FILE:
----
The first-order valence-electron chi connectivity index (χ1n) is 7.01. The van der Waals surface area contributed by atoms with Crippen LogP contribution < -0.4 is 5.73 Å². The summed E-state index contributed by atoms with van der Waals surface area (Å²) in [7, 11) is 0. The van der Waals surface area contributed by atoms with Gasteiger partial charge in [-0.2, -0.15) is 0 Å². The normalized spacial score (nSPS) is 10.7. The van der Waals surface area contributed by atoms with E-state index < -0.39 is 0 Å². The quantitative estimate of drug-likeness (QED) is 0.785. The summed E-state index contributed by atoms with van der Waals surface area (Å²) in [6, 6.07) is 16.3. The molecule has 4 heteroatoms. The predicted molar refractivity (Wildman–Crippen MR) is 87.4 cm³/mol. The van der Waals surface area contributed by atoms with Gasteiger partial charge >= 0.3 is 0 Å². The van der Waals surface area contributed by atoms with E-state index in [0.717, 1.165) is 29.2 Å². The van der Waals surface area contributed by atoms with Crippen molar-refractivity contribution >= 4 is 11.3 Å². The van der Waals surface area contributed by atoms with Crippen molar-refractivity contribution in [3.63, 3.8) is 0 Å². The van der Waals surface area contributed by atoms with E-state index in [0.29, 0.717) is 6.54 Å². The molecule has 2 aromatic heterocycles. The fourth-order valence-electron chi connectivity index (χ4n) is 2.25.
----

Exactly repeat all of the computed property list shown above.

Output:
The first-order valence-electron chi connectivity index (χ1n) is 7.01. The van der Waals surface area contributed by atoms with Crippen LogP contribution < -0.4 is 5.73 Å². The summed E-state index contributed by atoms with van der Waals surface area (Å²) in [7, 11) is 0. The van der Waals surface area contributed by atoms with Gasteiger partial charge in [-0.2, -0.15) is 0 Å². The normalized spacial score (nSPS) is 10.7. The van der Waals surface area contributed by atoms with E-state index < -0.39 is 0 Å². The quantitative estimate of drug-likeness (QED) is 0.785. The summed E-state index contributed by atoms with van der Waals surface area (Å²) in [6, 6.07) is 16.3. The molecule has 4 heteroatoms. The predicted molar refractivity (Wildman–Crippen MR) is 87.4 cm³/mol. The van der Waals surface area contributed by atoms with Gasteiger partial charge >= 0.3 is 0 Å². The van der Waals surface area contributed by atoms with E-state index in [0.717, 1.165) is 29.2 Å². The van der Waals surface area contributed by atoms with Crippen molar-refractivity contribution >= 4 is 11.3 Å². The van der Waals surface area contributed by atoms with Crippen molar-refractivity contribution in [3.63, 3.8) is 0 Å². The van der Waals surface area contributed by atoms with E-state index in [0.29, 0.717) is 6.54 Å². The molecule has 2 aromatic heterocycles. The fourth-order valence-electron chi connectivity index (χ4n) is 2.25.